Do rusty wedges give you more spin? RoboTest

Not all wedges are created equal. We’re not talking about groove or milling technology, but rather about the finer options available – such as the ability to choose between coated and uncoated heads.

If you haven’t heard the terms “coated” and “uncoated” before, here’s a quick explanation: The vast majority of wedges on the market feature a nickel chrome plating over the raw steel that prevents the head and grooves from developing a thin layer of rust. Removing the paint (“uncoated”) will cause the head to rust over time and relieve the overall feeling of shock.

Some golfers claim that there is another benefit to be had by removing the paint – adding more RPMs around the green. By adding a layer of rust to the grooves, there is the potential for more friction. Or at least that’s the legend of the gear that gets traded up to golfers on the weekends.

RoboTest: This is the best place to miss a driver’s face to reduce distance loss

by:

Jonathan Wall



In our own version of the equipment mythbusters, we put an uncoated wedge at a 56-degree angle to the test against a painted version, with the help of Gene Parente’s Golf Laboratories swinging robot, to see if there was a noticeable difference in spin. The unpainted wedge was soaked in water for a week until a large layer of rust appeared on the head.

“The water looked pretty orange,” said Parenty. “You could see it was really bad.”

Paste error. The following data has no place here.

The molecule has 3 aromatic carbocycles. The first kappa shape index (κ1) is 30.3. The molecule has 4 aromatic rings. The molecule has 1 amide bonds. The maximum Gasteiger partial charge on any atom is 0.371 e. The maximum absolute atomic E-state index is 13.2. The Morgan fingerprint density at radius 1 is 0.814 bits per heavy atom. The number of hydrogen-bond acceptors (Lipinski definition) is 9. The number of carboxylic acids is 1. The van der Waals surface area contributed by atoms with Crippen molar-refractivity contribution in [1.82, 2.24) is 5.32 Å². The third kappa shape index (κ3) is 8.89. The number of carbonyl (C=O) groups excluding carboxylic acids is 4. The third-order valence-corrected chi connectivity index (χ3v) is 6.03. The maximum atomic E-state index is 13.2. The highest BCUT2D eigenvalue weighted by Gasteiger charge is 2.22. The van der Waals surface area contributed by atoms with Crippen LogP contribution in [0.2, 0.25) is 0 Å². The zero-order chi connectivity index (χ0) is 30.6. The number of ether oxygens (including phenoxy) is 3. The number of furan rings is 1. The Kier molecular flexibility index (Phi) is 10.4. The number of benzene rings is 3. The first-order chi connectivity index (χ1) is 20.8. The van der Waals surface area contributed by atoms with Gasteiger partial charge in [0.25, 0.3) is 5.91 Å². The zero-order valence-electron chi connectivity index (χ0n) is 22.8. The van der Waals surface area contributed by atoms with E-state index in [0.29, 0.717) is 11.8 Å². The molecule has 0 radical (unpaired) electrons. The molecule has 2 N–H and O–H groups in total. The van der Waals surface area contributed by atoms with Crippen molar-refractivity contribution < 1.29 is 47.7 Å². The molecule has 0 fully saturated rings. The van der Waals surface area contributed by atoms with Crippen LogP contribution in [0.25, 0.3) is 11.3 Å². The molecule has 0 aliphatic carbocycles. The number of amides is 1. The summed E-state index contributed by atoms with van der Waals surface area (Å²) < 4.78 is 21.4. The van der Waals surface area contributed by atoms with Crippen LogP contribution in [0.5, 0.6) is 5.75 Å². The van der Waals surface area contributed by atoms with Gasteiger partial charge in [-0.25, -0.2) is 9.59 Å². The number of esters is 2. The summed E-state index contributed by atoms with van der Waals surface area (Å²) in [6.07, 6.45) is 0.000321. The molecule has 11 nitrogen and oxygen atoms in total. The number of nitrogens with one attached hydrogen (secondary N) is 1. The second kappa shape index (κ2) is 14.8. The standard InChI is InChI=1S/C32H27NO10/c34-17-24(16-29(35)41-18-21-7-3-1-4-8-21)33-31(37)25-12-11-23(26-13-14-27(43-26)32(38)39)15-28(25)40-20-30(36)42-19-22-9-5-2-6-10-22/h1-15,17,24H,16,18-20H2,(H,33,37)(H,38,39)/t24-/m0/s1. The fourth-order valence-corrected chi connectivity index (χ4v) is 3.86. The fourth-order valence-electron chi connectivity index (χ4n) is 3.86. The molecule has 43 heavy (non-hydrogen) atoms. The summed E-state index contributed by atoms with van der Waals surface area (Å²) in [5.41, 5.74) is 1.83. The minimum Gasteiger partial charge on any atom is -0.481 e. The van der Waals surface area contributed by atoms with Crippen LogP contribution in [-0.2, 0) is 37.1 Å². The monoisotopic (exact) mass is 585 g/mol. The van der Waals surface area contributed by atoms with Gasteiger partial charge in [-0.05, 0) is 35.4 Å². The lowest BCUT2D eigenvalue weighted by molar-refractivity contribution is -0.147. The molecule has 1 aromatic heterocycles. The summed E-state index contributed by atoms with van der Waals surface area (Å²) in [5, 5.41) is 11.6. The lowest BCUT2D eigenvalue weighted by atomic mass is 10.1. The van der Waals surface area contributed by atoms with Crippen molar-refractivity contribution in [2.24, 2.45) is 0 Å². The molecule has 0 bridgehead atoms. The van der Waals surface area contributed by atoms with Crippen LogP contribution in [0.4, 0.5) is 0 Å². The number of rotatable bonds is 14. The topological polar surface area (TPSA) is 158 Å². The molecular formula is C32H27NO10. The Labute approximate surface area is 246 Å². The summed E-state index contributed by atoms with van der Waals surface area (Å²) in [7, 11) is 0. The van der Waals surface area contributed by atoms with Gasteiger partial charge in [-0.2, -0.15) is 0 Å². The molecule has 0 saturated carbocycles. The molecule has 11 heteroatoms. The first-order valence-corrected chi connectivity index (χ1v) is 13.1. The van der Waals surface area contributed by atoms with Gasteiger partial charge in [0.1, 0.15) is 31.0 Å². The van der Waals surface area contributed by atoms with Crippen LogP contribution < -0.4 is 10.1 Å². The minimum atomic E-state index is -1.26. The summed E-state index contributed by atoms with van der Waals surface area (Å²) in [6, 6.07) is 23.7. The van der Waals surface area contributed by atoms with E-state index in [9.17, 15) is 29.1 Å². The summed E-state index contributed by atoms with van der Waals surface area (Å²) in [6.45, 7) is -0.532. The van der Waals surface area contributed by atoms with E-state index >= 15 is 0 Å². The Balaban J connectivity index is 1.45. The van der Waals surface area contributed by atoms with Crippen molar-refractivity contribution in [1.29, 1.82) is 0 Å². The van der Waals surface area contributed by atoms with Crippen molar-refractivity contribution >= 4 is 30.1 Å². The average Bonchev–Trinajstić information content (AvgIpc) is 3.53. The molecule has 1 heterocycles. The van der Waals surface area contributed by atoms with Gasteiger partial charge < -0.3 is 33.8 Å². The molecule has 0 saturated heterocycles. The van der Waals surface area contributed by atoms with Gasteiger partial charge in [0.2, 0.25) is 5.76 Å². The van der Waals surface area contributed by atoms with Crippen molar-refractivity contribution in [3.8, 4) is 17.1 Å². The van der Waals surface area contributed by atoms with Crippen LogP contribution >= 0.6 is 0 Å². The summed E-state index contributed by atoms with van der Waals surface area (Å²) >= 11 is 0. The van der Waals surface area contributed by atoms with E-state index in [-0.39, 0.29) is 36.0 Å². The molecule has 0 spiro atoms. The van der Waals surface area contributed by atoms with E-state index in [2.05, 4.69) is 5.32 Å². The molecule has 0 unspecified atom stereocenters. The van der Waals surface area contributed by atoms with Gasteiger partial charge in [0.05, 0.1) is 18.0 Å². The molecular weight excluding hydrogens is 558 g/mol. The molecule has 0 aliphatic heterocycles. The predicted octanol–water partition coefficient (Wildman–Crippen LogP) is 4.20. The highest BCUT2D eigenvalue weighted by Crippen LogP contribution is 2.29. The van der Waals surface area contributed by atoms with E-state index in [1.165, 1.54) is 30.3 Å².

From there, both wedges were hit at 85 mph from the same central impact site to compare numbers. Although the unpainted wedge had a rusty face, it still produced nearly identical numbers to the chrome version at around 10,000 rpm. The launch angle, ball speed and overall distance were almost the same as well.

“They were within 45 rpm of each other, which isn’t statistically significant,” Parenti said. “They look different. But from the perspective of the launch screen, from a distant perspective, everything was almost the same.”

What does this tell us about today’s wedges? Groove technology makes a world of difference. In the end, the only noticeable difference you’ll find with an unpainted wedge is a softer feel and the grooves will wear out faster due to the lack of paint.

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JWall

Jonathan Wall

Golf.com Editor
Jonathan Wall is GOLF Magazine and Managing Editor of Equipment at GOLF.com. Before joining the cast at the end of 2018, he spent 6 years covering equipment for the PGA Tour.

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